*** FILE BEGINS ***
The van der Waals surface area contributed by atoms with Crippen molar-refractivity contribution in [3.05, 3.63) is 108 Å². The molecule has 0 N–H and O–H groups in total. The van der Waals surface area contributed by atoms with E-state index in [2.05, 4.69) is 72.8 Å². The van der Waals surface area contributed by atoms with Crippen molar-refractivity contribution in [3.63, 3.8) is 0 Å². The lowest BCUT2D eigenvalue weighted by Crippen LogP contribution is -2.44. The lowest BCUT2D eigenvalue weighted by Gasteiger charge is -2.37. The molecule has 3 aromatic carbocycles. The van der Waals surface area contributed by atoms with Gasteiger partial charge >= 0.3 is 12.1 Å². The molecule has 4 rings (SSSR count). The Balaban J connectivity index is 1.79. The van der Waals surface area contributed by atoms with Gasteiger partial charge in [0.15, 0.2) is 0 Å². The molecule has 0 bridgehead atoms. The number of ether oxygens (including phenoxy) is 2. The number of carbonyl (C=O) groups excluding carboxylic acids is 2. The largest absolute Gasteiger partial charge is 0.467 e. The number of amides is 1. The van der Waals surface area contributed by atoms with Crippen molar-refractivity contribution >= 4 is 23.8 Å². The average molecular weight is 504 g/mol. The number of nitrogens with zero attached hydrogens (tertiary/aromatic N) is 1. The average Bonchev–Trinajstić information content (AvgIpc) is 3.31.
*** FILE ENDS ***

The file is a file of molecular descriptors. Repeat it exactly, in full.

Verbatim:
The van der Waals surface area contributed by atoms with Crippen molar-refractivity contribution in [3.05, 3.63) is 108 Å². The molecule has 0 N–H and O–H groups in total. The van der Waals surface area contributed by atoms with E-state index in [2.05, 4.69) is 72.8 Å². The van der Waals surface area contributed by atoms with Crippen molar-refractivity contribution in [3.63, 3.8) is 0 Å². The lowest BCUT2D eigenvalue weighted by Crippen LogP contribution is -2.44. The lowest BCUT2D eigenvalue weighted by Gasteiger charge is -2.37. The molecule has 3 aromatic carbocycles. The van der Waals surface area contributed by atoms with Gasteiger partial charge >= 0.3 is 12.1 Å². The molecule has 4 rings (SSSR count). The Balaban J connectivity index is 1.79. The van der Waals surface area contributed by atoms with Gasteiger partial charge in [0.15, 0.2) is 0 Å². The molecule has 0 bridgehead atoms. The number of ether oxygens (including phenoxy) is 2. The number of carbonyl (C=O) groups excluding carboxylic acids is 2. The largest absolute Gasteiger partial charge is 0.467 e. The number of amides is 1. The van der Waals surface area contributed by atoms with Crippen molar-refractivity contribution >= 4 is 23.8 Å². The average molecular weight is 504 g/mol. The number of nitrogens with zero attached hydrogens (tertiary/aromatic N) is 1. The average Bonchev–Trinajstić information content (AvgIpc) is 3.31.